Franck Cochoy (University of Toulouse II) gave an intriguing talk for the STS Issues in Scale seminar series. Part innovation and product design, part high-tech hype, and part wine marketing, I nearly felt as if I had sat in on a MacWorld release party held in Napa Valley. Franck was not, however, wholly configured as a user of an emergent ‘everyware’ application for iPhones. He introduced us to a case of serendipitous innovation, where a device developed for guaranteeing the authenticity of (highly priced) wines converged with strategies of “self-marketing.” Geowine (website) was developed by a 3rd party for a consortium of wineries in the Midi-Pyrenees Region. The goal is to attach foolproof fingerprints to wines for geo-traceability. Linking wine with terroir through this device benefits wine makers in several ways, but is particularly beneficial in terms of tracking the origin of the grapes in blends, and in reducing forgeries (which represent 8-10% of international commerce).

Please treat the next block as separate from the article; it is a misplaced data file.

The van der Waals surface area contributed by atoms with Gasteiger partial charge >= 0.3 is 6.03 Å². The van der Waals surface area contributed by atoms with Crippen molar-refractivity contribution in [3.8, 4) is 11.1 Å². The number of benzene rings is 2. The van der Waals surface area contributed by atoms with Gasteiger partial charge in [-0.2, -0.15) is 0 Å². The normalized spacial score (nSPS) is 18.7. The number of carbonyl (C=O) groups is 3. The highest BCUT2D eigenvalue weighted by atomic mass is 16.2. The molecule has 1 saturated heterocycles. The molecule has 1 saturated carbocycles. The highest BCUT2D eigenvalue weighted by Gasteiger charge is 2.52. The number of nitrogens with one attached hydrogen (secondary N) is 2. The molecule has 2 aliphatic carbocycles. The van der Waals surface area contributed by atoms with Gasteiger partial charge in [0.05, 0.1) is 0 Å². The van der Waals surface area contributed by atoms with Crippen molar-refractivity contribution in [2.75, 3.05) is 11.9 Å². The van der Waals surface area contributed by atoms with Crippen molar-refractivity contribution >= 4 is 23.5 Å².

Sample datamatrix

A sample 'datamatrix'

While this little label – actually a ‘bubble tag’ produced by the random introduction of air into polymer processor boards – in itself enfolds a multitude of actors on a range of scales, Cochoy discussed the spin-off project he is involved with that uses datamatrices to “de-marketise” wine. Now, if you are like me, you’ve begun to notice these frenzied scatter-plot-looking labels showing up not just on parcels and letters, but increasingly on products at the market. Yet you’ve never pulled out your iPhone to perform self-marketing. That is, to opt for companies to out-source to you the work of marketing products through your eagerness for information. Like the idea of Geowine, the project Cochoy is involved with is a prototype for linking each bottle of wine on the shop shelves with Internet sites hosting information about the wine. For example, consumers can obtain the locale where the wine originated, the type of terroir and information about the winemaker: a virtual label without information boundaries – or at least not limited to the dimensions of the bottle’s label.